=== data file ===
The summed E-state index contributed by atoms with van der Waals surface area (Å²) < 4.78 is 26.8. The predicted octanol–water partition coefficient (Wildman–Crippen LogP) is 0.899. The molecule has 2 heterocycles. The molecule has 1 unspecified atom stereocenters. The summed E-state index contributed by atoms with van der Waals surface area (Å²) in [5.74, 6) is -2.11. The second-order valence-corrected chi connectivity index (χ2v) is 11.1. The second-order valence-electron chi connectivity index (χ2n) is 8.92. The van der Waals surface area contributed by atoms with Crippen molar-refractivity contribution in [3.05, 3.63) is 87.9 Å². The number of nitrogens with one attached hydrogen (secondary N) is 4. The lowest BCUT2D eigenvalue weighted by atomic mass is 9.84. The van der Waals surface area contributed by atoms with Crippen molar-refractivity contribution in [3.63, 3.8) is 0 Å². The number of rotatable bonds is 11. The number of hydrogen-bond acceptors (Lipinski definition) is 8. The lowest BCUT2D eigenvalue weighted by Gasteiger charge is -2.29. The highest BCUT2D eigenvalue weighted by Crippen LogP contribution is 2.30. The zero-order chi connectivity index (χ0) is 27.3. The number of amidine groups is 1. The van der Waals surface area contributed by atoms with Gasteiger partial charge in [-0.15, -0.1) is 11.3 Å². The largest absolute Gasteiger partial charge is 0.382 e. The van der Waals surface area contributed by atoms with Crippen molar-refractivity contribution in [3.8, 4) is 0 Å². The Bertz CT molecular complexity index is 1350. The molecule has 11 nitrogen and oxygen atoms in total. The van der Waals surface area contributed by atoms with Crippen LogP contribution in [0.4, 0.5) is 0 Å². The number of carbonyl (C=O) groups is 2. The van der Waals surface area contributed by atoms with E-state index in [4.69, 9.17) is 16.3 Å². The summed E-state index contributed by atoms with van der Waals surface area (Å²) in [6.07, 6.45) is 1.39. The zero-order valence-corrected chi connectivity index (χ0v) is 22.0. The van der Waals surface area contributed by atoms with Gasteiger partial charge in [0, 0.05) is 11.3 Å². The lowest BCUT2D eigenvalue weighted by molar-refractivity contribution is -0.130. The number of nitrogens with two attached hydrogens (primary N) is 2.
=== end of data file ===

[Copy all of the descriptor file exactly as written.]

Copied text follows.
The summed E-state index contributed by atoms with van der Waals surface area (Å²) < 4.78 is 26.8. The predicted octanol–water partition coefficient (Wildman–Crippen LogP) is 0.899. The molecule has 2 heterocycles. The molecule has 1 unspecified atom stereocenters. The summed E-state index contributed by atoms with van der Waals surface area (Å²) in [5.74, 6) is -2.11. The second-order valence-corrected chi connectivity index (χ2v) is 11.1. The second-order valence-electron chi connectivity index (χ2n) is 8.92. The van der Waals surface area contributed by atoms with Crippen molar-refractivity contribution in [3.05, 3.63) is 87.9 Å². The number of nitrogens with one attached hydrogen (secondary N) is 4. The lowest BCUT2D eigenvalue weighted by atomic mass is 9.84. The van der Waals surface area contributed by atoms with Crippen molar-refractivity contribution in [3.63, 3.8) is 0 Å². The number of rotatable bonds is 11. The number of hydrogen-bond acceptors (Lipinski definition) is 8. The lowest BCUT2D eigenvalue weighted by Gasteiger charge is -2.29. The highest BCUT2D eigenvalue weighted by Crippen LogP contribution is 2.30. The zero-order chi connectivity index (χ0) is 27.3. The number of amidine groups is 1. The van der Waals surface area contributed by atoms with Gasteiger partial charge in [-0.15, -0.1) is 11.3 Å². The largest absolute Gasteiger partial charge is 0.382 e. The van der Waals surface area contributed by atoms with Crippen molar-refractivity contribution in [3.8, 4) is 0 Å². The Bertz CT molecular complexity index is 1350. The molecule has 11 nitrogen and oxygen atoms in total. The van der Waals surface area contributed by atoms with Crippen LogP contribution in [0.4, 0.5) is 0 Å². The number of carbonyl (C=O) groups is 2. The van der Waals surface area contributed by atoms with E-state index in [4.69, 9.17) is 16.3 Å². The summed E-state index contributed by atoms with van der Waals surface area (Å²) in [6.07, 6.45) is 1.39. The zero-order valence-corrected chi connectivity index (χ0v) is 22.0. The van der Waals surface area contributed by atoms with Gasteiger partial charge in [0, 0.05) is 11.3 Å². The lowest BCUT2D eigenvalue weighted by molar-refractivity contribution is -0.130. The number of nitrogens with two attached hydrogens (primary N) is 2.